How to diversify your investment portfolio
The simplest way to achieve diversification with your investment portfolio, especially if you are just getting started in investing, is to buy an index fund that tracks global stock markets. That way you can buy a stake in thousands of companies, spread across different sectors and countries at a very low cost.
Alternatively, you could take more of a DIY approach and buy several index funds in the types of investments that you think look the most attractive, such as technology, smaller companies, or Asian stocks.
If you want to choose a diversified portfolio of individual stocks then a little more thought is required. You could consider what is driving the growth of each business and what the major risks they face are. This can be done at a high level or in a large amount of detail, depending on how much depth you want to go into and how experienced you are as an investor.
How many stocks you need in a diversified portfolio is a matter of some debate. Some people reckon that as few as 10 to 12 well-chosen shares can give you a pretty high level of diversification. Others reckon that a few dozen to as much as a hundred is more appropriate. We’d suggest starting towards the lower end, especially when you are just learning to invest as you can always add additional investments over time.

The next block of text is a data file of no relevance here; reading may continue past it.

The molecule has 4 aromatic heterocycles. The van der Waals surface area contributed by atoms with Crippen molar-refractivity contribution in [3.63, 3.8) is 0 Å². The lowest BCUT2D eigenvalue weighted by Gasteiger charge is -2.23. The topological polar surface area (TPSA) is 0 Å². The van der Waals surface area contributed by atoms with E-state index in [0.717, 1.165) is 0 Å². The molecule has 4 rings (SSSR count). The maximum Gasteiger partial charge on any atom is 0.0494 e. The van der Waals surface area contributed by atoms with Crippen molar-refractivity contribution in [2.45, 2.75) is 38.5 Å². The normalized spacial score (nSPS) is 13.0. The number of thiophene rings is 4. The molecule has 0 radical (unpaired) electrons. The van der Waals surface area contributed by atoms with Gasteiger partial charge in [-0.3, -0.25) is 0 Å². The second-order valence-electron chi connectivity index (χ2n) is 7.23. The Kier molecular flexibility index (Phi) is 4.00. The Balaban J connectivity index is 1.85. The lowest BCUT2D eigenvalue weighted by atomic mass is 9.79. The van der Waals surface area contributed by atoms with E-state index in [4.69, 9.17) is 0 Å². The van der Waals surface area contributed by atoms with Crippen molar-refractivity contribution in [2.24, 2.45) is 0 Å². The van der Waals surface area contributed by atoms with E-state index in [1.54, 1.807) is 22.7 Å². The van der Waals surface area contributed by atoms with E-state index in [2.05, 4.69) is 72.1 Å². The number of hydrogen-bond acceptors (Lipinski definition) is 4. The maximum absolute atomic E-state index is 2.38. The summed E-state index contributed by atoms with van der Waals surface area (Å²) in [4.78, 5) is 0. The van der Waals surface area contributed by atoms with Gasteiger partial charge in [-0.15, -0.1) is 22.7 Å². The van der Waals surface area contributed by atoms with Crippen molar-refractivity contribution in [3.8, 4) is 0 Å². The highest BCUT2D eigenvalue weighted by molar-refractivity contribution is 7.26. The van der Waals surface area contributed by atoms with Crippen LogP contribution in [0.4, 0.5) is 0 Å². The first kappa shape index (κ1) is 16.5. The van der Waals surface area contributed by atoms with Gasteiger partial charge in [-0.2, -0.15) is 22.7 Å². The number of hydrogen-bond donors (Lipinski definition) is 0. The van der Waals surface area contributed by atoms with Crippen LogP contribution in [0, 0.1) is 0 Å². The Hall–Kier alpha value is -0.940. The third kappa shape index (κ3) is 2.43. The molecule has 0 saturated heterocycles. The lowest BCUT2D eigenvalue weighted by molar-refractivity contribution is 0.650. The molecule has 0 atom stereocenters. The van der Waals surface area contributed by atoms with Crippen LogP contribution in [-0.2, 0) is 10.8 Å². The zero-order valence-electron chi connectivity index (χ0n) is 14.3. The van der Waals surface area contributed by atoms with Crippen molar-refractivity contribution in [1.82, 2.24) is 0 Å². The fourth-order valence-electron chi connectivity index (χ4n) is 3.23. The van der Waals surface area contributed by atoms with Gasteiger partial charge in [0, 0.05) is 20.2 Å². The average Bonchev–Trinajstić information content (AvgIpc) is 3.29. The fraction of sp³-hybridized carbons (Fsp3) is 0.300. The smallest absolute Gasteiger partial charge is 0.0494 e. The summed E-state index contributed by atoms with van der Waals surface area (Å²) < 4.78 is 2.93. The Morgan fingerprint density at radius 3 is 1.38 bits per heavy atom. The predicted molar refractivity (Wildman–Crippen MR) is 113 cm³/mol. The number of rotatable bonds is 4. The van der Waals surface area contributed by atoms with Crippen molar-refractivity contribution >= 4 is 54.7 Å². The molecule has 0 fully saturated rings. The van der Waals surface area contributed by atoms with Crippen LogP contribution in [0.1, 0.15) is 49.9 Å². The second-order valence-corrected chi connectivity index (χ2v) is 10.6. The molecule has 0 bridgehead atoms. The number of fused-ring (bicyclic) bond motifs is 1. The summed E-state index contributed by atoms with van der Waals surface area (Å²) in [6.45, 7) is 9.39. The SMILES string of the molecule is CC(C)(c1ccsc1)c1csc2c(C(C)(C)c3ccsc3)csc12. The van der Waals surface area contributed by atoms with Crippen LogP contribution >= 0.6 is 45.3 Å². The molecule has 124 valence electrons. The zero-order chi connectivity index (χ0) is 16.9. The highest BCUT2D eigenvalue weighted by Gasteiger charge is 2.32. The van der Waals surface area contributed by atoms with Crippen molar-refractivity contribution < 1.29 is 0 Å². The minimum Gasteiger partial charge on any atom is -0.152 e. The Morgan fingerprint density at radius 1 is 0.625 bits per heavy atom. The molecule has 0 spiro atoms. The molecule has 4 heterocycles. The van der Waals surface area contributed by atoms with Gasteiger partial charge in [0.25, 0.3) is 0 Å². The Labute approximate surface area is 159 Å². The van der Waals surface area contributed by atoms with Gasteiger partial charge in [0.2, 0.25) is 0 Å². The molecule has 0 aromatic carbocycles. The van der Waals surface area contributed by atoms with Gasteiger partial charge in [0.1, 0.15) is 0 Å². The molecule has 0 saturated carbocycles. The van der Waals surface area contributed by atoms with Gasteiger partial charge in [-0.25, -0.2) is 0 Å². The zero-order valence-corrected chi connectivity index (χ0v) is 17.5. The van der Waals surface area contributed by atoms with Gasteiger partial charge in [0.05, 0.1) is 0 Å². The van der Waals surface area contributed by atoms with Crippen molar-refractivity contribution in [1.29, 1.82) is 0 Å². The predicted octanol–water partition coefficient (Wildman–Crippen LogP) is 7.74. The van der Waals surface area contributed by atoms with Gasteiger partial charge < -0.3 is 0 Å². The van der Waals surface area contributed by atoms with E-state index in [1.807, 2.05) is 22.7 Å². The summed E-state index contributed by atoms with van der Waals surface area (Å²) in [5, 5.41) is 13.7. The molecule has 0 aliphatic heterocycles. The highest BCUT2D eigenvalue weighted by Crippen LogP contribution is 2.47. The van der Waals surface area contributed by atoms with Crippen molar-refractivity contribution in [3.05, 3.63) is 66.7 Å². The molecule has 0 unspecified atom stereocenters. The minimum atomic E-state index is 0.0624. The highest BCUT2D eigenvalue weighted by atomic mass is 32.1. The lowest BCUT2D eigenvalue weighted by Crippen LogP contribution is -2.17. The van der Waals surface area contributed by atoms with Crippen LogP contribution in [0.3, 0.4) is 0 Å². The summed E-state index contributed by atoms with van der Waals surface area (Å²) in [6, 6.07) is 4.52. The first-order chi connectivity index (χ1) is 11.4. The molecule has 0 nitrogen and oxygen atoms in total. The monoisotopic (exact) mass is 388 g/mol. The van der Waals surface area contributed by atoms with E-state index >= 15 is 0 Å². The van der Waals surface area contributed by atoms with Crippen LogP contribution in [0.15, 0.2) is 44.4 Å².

Diversifying across different types of asset is also important. As a very rough guide, the longer your investment horizon, the more you want to be exposed to potentially higher-growth assets like stocks and shares. Likewise, if you prefer a portfolio that will give a smoother ride, you might have less exposure to the stock market and more to fixed income (i.e. company and government bonds).